Police and narcotics officials, too, must bear some of the responsibility. Their main concern at the time was certainly marijuana and LSD, the traditional "hippie" drugs. While they searched for caches of those drugs, speed took over. A seventeen-year-old girl whose friends had used speed remarked: "Some police officers we interviewed said pot was deadly and addictive! When kids try it and see it's all a lie they figure the stuff about speed is false, too." 4

Two psychiatrists, Drs. James R. Allen and Louis Jolyon West, and a medical student, Joshua Kaufman, after a study of adolescents who ran away to the Haight-Ashbury in the summer of 1967, made the same point in more general terms: "The horrible reactions to marijuana predicted by various authorities were virtually never seen. The runaways generally took this to mean that all the widely advertised dangers of drugs were establishment lies. This further alienated them from the social structure and made them more willing to experiment with all sorts of chemicals." 5

Even the warning, "Speed kills," may have played its subtle role in popularizing speed. The 1970  Interim Report of Canada's Commission of Inquiry into the Non-Medical Use of Drugs (popularly known as the Le Dain Commission) comments on this possibility:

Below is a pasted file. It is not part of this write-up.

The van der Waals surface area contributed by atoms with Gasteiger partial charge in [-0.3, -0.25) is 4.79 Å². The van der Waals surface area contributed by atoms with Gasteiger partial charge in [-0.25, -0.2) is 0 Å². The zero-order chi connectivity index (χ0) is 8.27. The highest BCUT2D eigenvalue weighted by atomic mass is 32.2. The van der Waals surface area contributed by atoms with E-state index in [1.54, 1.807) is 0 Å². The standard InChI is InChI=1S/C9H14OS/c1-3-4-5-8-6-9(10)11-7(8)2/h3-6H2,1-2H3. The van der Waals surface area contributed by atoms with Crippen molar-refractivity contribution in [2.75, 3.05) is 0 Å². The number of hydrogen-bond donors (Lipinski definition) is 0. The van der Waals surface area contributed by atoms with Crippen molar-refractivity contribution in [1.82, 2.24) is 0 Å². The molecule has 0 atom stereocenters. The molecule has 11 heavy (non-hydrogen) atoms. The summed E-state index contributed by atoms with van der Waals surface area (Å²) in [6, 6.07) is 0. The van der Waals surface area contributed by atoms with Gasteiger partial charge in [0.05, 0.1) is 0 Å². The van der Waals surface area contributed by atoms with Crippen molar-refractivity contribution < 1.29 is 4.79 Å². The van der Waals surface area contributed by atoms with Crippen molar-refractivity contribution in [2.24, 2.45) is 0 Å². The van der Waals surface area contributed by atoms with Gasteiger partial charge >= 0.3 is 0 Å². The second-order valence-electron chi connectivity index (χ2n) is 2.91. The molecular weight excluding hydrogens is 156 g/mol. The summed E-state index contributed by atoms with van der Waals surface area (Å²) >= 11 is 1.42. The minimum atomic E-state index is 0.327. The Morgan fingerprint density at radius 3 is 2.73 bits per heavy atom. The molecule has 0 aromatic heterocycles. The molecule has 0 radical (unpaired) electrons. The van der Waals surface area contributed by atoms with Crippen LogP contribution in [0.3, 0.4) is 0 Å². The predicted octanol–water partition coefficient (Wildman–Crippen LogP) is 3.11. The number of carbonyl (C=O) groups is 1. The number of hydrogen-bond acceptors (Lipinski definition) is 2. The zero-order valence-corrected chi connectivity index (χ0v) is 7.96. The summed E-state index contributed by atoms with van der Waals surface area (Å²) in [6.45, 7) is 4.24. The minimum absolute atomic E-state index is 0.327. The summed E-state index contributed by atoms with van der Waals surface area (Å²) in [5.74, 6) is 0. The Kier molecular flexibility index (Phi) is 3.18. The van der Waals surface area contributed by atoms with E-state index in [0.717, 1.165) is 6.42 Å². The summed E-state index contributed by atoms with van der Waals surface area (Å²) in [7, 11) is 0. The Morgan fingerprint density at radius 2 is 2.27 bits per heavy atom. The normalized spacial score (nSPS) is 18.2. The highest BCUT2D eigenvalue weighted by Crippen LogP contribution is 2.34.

Some "speed" users who inject almost suicidal doses of methamphetamine into their veins without any regard for their safety and health, may actually be trying to test the truth of the youth slogan "Speed Kills". The role of the doomed person who is at once a martyr sacrificing himself, a hero braving the confrontation with certain destruction and a gambler playing dice with death, is a role which seems to have a strong seductive pull for some young people who are morbidly hungry for compassion, admiration and excitement. For these individuals the slogan "Speed Kills", may, paradoxically, carry more attractive than deterrent power–– and thus may not serve the purpose for which it is being promoted. 6

 Sound public policy, the speed phenomenon suggests, would dictate telling young people the truth. They should be informed, for example, that speed, though it very rarely kills, is far more damaging than marijuana. But most drug propaganda campaigns try to keep this a secret for it may also reveal to young people that marijuana is far less damaging than speed.

We shall return to this theme–– the many ways in which laws, policies, and propaganda campaigns serve to encourage a shift from less dangerous to more dangerous drugs–– in subsequent chapters of this Report.

Chapter 38

1. Roger C. Smith, "U. S. Marijuana Legislation and the Creation of a Social Problem,"  Journal of Psychedelic Drugs, vol. 11, no. 1 (1968): 52.

2. Allen Ginsberg, interview with Art Kunkin, in Los Angeles Free Press, December 1965, reprinted in  Speed Hurts, ed. Art Wiener, Amphetamine Research Project, sponsored by National Institute of Mental Health, March 31, 1969, p. 2.

3. Le Dain Commission Interim Report, p. 50.

4. Speed Hurts, p. 4.

5. James R. Allen, Louis Jolyon West, and Joshua Kaufman, in  American Journal of Psychiatry, 126 (November 1969): 165.

6. Le Dain Commission Interim Report, p. 168.